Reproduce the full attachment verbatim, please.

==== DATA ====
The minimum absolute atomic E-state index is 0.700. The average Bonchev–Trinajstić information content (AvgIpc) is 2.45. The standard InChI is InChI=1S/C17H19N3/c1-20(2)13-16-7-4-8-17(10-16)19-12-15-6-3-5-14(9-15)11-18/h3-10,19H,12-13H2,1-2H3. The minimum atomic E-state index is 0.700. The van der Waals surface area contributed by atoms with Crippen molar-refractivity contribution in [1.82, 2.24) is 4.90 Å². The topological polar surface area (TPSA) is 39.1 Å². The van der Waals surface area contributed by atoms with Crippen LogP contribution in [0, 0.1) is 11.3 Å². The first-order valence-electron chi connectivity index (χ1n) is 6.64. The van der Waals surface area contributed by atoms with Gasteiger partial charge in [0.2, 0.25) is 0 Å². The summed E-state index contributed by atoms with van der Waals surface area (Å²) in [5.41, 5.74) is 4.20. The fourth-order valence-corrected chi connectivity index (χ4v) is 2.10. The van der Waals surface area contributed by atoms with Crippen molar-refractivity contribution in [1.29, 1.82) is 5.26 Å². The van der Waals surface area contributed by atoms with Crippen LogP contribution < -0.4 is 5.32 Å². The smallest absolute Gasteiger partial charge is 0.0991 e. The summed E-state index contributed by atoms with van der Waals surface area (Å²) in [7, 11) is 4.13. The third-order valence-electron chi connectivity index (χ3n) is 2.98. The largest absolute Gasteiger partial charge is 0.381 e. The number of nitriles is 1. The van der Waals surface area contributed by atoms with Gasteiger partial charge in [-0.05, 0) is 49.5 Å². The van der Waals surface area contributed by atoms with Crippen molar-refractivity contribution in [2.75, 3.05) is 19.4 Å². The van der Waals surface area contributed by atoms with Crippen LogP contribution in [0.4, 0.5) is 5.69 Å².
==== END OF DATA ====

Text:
The minimum absolute atomic E-state index is 0.700. The average Bonchev–Trinajstić information content (AvgIpc) is 2.45. The standard InChI is InChI=1S/C17H19N3/c1-20(2)13-16-7-4-8-17(10-16)19-12-15-6-3-5-14(9-15)11-18/h3-10,19H,12-13H2,1-2H3. The minimum atomic E-state index is 0.700. The van der Waals surface area contributed by atoms with Crippen molar-refractivity contribution in [1.82, 2.24) is 4.90 Å². The topological polar surface area (TPSA) is 39.1 Å². The van der Waals surface area contributed by atoms with Crippen LogP contribution in [0, 0.1) is 11.3 Å². The first-order valence-electron chi connectivity index (χ1n) is 6.64. The van der Waals surface area contributed by atoms with Gasteiger partial charge in [0.2, 0.25) is 0 Å². The summed E-state index contributed by atoms with van der Waals surface area (Å²) in [5.41, 5.74) is 4.20. The fourth-order valence-corrected chi connectivity index (χ4v) is 2.10. The van der Waals surface area contributed by atoms with Crippen molar-refractivity contribution in [1.29, 1.82) is 5.26 Å². The van der Waals surface area contributed by atoms with Crippen LogP contribution < -0.4 is 5.32 Å². The smallest absolute Gasteiger partial charge is 0.0991 e. The summed E-state index contributed by atoms with van der Waals surface area (Å²) in [7, 11) is 4.13. The third-order valence-electron chi connectivity index (χ3n) is 2.98. The largest absolute Gasteiger partial charge is 0.381 e. The number of nitriles is 1. The van der Waals surface area contributed by atoms with Gasteiger partial charge in [-0.05, 0) is 49.5 Å². The van der Waals surface area contributed by atoms with Crippen molar-refractivity contribution in [2.75, 3.05) is 19.4 Å². The van der Waals surface area contributed by atoms with Crippen LogP contribution in [0.4, 0.5) is 5.69 Å².